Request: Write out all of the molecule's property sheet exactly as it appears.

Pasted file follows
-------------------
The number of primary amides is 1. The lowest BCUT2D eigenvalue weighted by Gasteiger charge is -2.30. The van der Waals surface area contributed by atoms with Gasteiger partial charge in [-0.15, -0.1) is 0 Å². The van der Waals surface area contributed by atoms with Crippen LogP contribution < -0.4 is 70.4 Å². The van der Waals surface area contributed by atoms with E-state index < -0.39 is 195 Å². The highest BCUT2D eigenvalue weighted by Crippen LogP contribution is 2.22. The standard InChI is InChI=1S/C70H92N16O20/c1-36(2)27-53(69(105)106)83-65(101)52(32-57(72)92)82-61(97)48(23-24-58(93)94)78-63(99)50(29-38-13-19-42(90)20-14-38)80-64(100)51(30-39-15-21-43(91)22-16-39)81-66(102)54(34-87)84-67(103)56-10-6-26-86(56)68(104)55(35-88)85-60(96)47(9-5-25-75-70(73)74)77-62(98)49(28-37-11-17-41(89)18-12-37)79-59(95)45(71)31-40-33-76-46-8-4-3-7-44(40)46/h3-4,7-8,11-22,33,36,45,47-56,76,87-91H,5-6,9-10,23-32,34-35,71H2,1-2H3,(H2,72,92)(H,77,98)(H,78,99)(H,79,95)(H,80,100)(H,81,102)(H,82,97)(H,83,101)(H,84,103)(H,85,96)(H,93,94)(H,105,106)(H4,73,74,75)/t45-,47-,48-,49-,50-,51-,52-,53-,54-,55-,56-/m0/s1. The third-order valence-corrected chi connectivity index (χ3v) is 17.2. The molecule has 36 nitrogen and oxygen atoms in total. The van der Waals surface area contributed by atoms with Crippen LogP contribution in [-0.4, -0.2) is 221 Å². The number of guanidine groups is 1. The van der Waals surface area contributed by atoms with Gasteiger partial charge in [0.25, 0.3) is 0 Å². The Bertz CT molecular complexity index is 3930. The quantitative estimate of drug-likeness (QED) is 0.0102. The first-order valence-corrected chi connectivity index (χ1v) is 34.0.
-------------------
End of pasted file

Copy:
The number of primary amides is 1. The lowest BCUT2D eigenvalue weighted by Gasteiger charge is -2.30. The van der Waals surface area contributed by atoms with Gasteiger partial charge in [-0.15, -0.1) is 0 Å². The van der Waals surface area contributed by atoms with Crippen LogP contribution < -0.4 is 70.4 Å². The van der Waals surface area contributed by atoms with E-state index < -0.39 is 195 Å². The highest BCUT2D eigenvalue weighted by Crippen LogP contribution is 2.22. The standard InChI is InChI=1S/C70H92N16O20/c1-36(2)27-53(69(105)106)83-65(101)52(32-57(72)92)82-61(97)48(23-24-58(93)94)78-63(99)50(29-38-13-19-42(90)20-14-38)80-64(100)51(30-39-15-21-43(91)22-16-39)81-66(102)54(34-87)84-67(103)56-10-6-26-86(56)68(104)55(35-88)85-60(96)47(9-5-25-75-70(73)74)77-62(98)49(28-37-11-17-41(89)18-12-37)79-59(95)45(71)31-40-33-76-46-8-4-3-7-44(40)46/h3-4,7-8,11-22,33,36,45,47-56,76,87-91H,5-6,9-10,23-32,34-35,71H2,1-2H3,(H2,72,92)(H,77,98)(H,78,99)(H,79,95)(H,80,100)(H,81,102)(H,82,97)(H,83,101)(H,84,103)(H,85,96)(H,93,94)(H,105,106)(H4,73,74,75)/t45-,47-,48-,49-,50-,51-,52-,53-,54-,55-,56-/m0/s1. The third-order valence-corrected chi connectivity index (χ3v) is 17.2. The molecule has 36 nitrogen and oxygen atoms in total. The van der Waals surface area contributed by atoms with Crippen LogP contribution in [-0.4, -0.2) is 221 Å². The number of guanidine groups is 1. The van der Waals surface area contributed by atoms with Gasteiger partial charge in [0.25, 0.3) is 0 Å². The Bertz CT molecular complexity index is 3930. The quantitative estimate of drug-likeness (QED) is 0.0102. The first-order valence-corrected chi connectivity index (χ1v) is 34.0.